In Liesing (23rd district), there is the Draschepark (not to be confused with Alois-Drasche-Park in the 4th district). The Liesingbach, a small brook that dogs can bathe in, divides the 50,000 square meter dog run from the rest of the Draschepark. Draschepark used to be a 17th century castle park, but hardly a trace of this remains today. The differentiated layout of the large estate is all but gone, only the chestnut trees and field hedgerows remain. Parts of the Draschepark have become forested by natural succession. The brooks Mühlbach and Liesing have been regulated. Playgrounds and a large barbecue area now invite families to spend time. There used to be some sculptures by famous baroque sculptor Georg Raphael Donner in the park, representing river gods, and these can now be found in the castle park of Ebreichsdorf.
Of course I have seen dogs romp in fountains, the Wienfluss, and other places not sanctioned by the City, but that´s another story…
Information sources: Website of the City of Vienna, Wikipedia
- Seestadt Aspern can be reached by the U2 to the stop “Seestadt”.
- The “Hundestrand Süd” on Donauinsel is located on the left bank of the New Danube between the Stadlauer Ostbahn Bridge and the Prater Bridge, from km 8.3 to 9.1.Public transport options include the U2, bus lines 92A and 92B to “Donaustadtbrücke”.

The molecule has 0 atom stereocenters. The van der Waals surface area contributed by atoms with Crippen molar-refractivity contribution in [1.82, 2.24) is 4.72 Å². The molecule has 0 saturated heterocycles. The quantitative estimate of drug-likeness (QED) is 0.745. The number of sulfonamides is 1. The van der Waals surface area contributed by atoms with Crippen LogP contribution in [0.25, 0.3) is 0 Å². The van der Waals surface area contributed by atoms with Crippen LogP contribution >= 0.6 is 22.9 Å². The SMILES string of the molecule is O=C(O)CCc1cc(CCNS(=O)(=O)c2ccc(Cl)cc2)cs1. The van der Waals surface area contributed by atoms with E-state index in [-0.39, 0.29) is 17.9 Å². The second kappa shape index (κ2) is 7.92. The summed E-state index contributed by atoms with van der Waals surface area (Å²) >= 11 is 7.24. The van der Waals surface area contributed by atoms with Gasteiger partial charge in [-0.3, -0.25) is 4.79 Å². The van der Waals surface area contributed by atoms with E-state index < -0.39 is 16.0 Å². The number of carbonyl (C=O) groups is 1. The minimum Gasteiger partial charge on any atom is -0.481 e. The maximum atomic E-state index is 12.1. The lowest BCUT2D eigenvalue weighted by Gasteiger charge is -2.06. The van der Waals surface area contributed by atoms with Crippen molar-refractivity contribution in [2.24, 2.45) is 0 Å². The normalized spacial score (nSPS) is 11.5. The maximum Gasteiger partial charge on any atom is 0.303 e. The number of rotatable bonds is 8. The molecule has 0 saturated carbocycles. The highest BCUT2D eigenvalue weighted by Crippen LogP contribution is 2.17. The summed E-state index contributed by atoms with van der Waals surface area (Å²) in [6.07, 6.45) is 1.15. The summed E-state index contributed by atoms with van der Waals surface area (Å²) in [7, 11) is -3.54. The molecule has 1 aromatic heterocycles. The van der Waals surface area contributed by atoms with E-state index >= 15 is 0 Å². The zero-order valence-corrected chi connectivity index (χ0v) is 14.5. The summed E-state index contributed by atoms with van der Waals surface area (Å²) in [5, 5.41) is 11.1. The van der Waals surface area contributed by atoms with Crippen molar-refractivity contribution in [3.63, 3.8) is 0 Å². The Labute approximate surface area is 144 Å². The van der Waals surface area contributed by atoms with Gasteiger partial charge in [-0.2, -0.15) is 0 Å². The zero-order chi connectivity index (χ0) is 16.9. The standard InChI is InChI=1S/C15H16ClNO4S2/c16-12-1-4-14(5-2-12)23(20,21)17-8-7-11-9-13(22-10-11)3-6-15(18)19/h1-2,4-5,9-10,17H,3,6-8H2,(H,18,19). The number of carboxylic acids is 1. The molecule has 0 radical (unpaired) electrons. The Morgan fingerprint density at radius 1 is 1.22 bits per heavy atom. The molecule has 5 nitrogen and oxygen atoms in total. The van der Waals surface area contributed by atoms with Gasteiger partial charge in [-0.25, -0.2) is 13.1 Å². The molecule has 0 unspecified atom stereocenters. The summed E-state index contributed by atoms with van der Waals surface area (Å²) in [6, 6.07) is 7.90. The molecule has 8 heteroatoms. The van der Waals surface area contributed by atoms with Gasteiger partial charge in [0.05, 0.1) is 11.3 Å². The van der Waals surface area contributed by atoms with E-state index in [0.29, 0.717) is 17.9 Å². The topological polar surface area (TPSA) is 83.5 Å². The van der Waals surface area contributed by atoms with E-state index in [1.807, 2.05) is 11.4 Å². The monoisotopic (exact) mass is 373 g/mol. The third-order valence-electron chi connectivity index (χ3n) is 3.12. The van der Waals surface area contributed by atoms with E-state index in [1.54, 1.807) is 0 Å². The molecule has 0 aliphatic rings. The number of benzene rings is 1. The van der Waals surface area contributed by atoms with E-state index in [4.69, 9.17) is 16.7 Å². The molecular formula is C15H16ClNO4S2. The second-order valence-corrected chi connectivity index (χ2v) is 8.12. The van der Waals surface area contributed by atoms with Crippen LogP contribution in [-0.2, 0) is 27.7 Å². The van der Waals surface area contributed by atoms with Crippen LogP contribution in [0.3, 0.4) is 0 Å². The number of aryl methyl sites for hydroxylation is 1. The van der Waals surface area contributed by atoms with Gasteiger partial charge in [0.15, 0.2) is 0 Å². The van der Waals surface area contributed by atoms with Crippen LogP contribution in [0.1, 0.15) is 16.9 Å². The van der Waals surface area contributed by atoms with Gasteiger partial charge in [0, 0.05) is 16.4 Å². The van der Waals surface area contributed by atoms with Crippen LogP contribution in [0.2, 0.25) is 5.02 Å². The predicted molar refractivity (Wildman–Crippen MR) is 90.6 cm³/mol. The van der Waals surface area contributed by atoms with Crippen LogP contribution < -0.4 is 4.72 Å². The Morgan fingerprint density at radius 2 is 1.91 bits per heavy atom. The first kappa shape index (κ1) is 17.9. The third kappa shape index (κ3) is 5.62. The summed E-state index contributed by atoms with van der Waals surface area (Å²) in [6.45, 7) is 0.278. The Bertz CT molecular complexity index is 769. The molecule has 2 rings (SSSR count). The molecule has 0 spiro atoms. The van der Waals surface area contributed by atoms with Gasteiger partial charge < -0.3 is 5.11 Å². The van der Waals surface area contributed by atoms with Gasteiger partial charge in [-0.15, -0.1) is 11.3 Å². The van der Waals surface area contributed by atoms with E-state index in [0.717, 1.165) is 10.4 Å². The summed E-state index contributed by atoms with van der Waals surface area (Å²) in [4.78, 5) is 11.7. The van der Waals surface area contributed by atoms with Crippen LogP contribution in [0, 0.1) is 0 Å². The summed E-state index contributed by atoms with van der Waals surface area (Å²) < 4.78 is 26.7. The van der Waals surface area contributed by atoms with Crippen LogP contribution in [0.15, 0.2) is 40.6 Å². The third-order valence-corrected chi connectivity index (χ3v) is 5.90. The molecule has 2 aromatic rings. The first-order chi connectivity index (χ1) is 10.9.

- The “Hundestrand Nord” can be reached by tram line 31 from the stop “Floridsdorfer Brücke” or by car – car park Floridsdorfer Brücke. From the parking lot the bathing place is about 200 meters upstream on the Danube side.
- The dog beach at Alte Donau can be reached by undergounrd U6 (stop “Neue Donau”) or bus 20B, stop “Sandrockgasse”.
- Teich Hirschstetten can be reached by bus line 85A, stop “Badeteich Hirschstetten”, or by tram line 26, stop “Oberfeldgasse / Spargelfeldstraße” or “Ziegelhofstraße”.
- The dog run area in Draschepark is accessible from the side of Triester Straße, Pfarrgasse and Sterngasse.
Don´t forget to bring a muzzle for the dog for public transport! My daughter tells me that if you are caught with a dog without a muzzle, you are liable to pay a hefty fine.